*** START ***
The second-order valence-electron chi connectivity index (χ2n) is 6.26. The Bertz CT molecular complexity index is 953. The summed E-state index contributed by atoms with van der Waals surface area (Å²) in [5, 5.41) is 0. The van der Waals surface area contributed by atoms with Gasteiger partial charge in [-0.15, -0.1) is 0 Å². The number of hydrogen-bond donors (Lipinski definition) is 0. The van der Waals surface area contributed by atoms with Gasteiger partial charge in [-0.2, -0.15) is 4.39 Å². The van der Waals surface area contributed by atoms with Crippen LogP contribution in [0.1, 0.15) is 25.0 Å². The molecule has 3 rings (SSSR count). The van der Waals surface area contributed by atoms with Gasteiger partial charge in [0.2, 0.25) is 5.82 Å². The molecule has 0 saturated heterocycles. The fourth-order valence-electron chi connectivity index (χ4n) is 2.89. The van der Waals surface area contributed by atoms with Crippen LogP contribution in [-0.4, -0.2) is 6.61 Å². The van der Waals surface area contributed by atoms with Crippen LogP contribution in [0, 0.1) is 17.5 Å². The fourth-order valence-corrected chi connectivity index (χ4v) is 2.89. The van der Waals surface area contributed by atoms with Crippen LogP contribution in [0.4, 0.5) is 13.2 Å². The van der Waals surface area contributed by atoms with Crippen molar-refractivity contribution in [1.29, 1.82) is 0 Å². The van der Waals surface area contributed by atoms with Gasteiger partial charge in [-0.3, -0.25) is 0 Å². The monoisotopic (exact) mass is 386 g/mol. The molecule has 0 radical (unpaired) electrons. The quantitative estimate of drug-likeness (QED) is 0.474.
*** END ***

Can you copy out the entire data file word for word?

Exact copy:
The second-order valence-electron chi connectivity index (χ2n) is 6.26. The Bertz CT molecular complexity index is 953. The summed E-state index contributed by atoms with van der Waals surface area (Å²) in [5, 5.41) is 0. The van der Waals surface area contributed by atoms with Gasteiger partial charge in [-0.15, -0.1) is 0 Å². The number of hydrogen-bond donors (Lipinski definition) is 0. The van der Waals surface area contributed by atoms with Gasteiger partial charge in [-0.2, -0.15) is 4.39 Å². The van der Waals surface area contributed by atoms with Crippen LogP contribution in [0.1, 0.15) is 25.0 Å². The molecule has 3 rings (SSSR count). The van der Waals surface area contributed by atoms with Gasteiger partial charge in [0.2, 0.25) is 5.82 Å². The molecule has 0 saturated heterocycles. The fourth-order valence-electron chi connectivity index (χ4n) is 2.89. The van der Waals surface area contributed by atoms with Crippen LogP contribution in [-0.4, -0.2) is 6.61 Å². The van der Waals surface area contributed by atoms with Crippen LogP contribution in [0, 0.1) is 17.5 Å². The fourth-order valence-corrected chi connectivity index (χ4v) is 2.89. The van der Waals surface area contributed by atoms with Crippen LogP contribution in [0.4, 0.5) is 13.2 Å². The van der Waals surface area contributed by atoms with Crippen molar-refractivity contribution in [1.29, 1.82) is 0 Å². The van der Waals surface area contributed by atoms with Gasteiger partial charge in [-0.3, -0.25) is 0 Å². The monoisotopic (exact) mass is 386 g/mol. The molecule has 0 radical (unpaired) electrons. The quantitative estimate of drug-likeness (QED) is 0.474.